Apt vs Camp Essay

The comparison of underlying assumptions and conclusions of the CAPM and the APT models Prepared by: Professor: Prague, 2013 Introduction This paper studies the characteristics and application of valuation models of financial assets CAMP and APT. The methodology of measuring financial assets emerged in the second half of the 20th century, the most effective in practice, are now pricing model of financial assets as a CAPM and its subsequent conversion APT. With the pricing model of APT it is possible to make more complete and qualitative analysis of selected assets, considering the impact on the price of non-market factors.

In the 1950s, Harry Markowitz developed the CAPM, or the Capital Asset Pricing Model. The point of this model is to demonstrate the close relationship between the rate of return on the risk of the financial instrument. The general idea of the APT The APT, or the Arbitrage Pricing Theory was born as an alternative to CAPM. Many are not satisfied with the assumptions that are made in the model of the CAPM, and in 1976, Yale University professor Stephen Ross developed his theory, built only on arbitrage arguments. In order to understand the APT, we have to know what is the arbitrage.

Arbitrage – the exploitation of security mispricing in such a way that risk-free economic profits may be earned. (Bodie, 1999) The theory is based on one of the main statement – the arbitrage on the equilibrium market is impossible (the market “quickly eliminate” this opportunity). The arbitrage pricing theory is based on a significantly smaller number of assumptions about the nature of the stock market than CAPM. The whole concept of arbitrage implies a guaranteed, risk-free profit from the game on the market.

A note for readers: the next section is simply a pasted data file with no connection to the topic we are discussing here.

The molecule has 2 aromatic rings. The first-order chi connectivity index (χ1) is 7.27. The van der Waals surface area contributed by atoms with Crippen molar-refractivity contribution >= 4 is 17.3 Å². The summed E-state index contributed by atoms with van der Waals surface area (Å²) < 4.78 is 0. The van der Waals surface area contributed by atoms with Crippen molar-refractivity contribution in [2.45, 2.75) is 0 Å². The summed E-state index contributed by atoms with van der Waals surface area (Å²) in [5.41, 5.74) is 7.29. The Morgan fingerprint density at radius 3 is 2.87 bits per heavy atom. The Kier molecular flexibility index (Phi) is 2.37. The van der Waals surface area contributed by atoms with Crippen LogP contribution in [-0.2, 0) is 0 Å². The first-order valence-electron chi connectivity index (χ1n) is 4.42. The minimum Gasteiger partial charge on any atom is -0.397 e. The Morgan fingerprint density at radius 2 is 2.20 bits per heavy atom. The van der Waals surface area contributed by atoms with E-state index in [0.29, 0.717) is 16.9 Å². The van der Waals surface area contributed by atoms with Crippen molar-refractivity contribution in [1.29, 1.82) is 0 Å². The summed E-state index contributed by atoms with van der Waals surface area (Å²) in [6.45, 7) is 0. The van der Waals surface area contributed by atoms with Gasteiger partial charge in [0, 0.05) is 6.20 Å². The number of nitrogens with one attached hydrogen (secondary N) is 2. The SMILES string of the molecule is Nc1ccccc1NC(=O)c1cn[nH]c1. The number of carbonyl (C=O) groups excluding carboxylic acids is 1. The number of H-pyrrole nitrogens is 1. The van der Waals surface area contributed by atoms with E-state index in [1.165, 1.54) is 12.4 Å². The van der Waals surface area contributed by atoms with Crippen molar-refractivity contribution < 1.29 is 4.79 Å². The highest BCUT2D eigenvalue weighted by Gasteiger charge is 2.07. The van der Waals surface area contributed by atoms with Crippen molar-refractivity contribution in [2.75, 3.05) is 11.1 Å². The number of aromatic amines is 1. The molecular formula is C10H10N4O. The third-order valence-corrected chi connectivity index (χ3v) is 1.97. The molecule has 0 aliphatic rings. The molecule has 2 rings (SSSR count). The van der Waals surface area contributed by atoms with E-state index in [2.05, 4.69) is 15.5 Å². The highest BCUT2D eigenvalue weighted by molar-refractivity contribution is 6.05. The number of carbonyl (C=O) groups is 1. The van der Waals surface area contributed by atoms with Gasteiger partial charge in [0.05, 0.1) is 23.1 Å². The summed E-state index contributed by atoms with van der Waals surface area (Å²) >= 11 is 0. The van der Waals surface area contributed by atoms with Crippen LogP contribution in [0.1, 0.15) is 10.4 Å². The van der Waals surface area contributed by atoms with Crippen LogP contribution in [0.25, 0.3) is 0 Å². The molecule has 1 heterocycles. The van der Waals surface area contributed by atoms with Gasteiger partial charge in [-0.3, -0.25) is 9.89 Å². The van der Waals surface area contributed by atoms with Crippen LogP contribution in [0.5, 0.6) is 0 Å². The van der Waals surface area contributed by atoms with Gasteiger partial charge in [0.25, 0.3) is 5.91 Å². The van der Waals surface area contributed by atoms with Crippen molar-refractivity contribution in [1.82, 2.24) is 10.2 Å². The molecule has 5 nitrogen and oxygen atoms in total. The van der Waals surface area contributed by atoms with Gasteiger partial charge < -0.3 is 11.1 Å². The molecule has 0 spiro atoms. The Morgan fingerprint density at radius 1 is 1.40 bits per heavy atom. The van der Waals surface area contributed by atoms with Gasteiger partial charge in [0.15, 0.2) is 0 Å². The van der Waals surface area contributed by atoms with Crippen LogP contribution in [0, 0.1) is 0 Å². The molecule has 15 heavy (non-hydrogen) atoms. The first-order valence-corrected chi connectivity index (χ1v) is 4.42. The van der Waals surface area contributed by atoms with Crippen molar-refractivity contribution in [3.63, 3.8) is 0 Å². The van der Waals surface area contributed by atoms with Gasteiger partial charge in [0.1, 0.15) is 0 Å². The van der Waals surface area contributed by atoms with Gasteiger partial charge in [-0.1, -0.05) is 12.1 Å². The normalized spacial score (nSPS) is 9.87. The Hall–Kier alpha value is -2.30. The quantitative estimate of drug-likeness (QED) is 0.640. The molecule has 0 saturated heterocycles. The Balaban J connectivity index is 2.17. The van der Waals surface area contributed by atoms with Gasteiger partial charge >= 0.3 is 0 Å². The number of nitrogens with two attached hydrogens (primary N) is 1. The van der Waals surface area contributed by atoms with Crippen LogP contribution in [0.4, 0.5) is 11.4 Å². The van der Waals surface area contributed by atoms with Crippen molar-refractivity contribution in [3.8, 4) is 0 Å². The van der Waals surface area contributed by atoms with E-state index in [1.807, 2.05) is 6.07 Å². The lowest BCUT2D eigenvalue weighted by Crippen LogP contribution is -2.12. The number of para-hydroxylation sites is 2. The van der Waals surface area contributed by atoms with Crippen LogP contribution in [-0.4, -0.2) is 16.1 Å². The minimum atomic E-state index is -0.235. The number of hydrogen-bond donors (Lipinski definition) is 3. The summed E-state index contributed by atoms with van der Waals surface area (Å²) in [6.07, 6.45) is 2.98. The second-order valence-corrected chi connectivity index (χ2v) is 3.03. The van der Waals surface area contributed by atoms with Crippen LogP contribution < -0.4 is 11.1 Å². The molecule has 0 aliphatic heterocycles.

To understand the arbitrage concept, assume the situation, when the shares of one company are listed on a various trading platforms and the current market price of the same shares in the markets are different. Then the obvious next steps: to make short selling of a certain number of shares at the market where the shares are worth more, and buy the same number of shares at a another market, where the shares are cheaper. Such possibility, really, does occur. As the numbers of participants in the stock market are huge, there is little hope that this possibility no one else could notice – will notice and begin to use.

However, the sudden increase in demand of one share is going to be expensive, and the price of another share will fall. In 1976, Stephen Ross stunned the world of finance with the arbitrage pricing theory. The arbitrage pricing theory is based upon the assumption that there are a few major macroeconomic factors that influence security returns. In other words the APT holds that: * The expected return from a security is a linear function of various factors affecting the returns from the securities in the market * These factors may be interest rate, inflation, currency rates, GDP growth, oil prices etc. each factor is represented by a factor is represented by a factor specific beta coefficient. Therefore, based on APT, the risky and profitable assets with the same extent should have the same cost. This model suggests the possibility of arbitration in the setup asset prices. (Bodie, 5th edition) Market investors seek to increase the portfolio return without increasing the risk. This possibility can be realized through the arbitration portfolio. This operation will allow the investor get a risk-free income. The attractiveness of using the arbitrage pricing theory is determined by its multifactor.

In practice it is rarely possible to describe the movement of the market according to only one factor. The price of shares, and hence its earnings are affected by several factors. The choice of factors becomes purely subjective procedure and should be determined by the investor. That is why large institutional investors do not very widely use this theory in their practice. Despite the difficulties, the arbitration theory still used in practice and very successfully. The general idea of the CAPM The capital asset pricing model is a set of predictions concerning equilibrium expected returns on risky assets.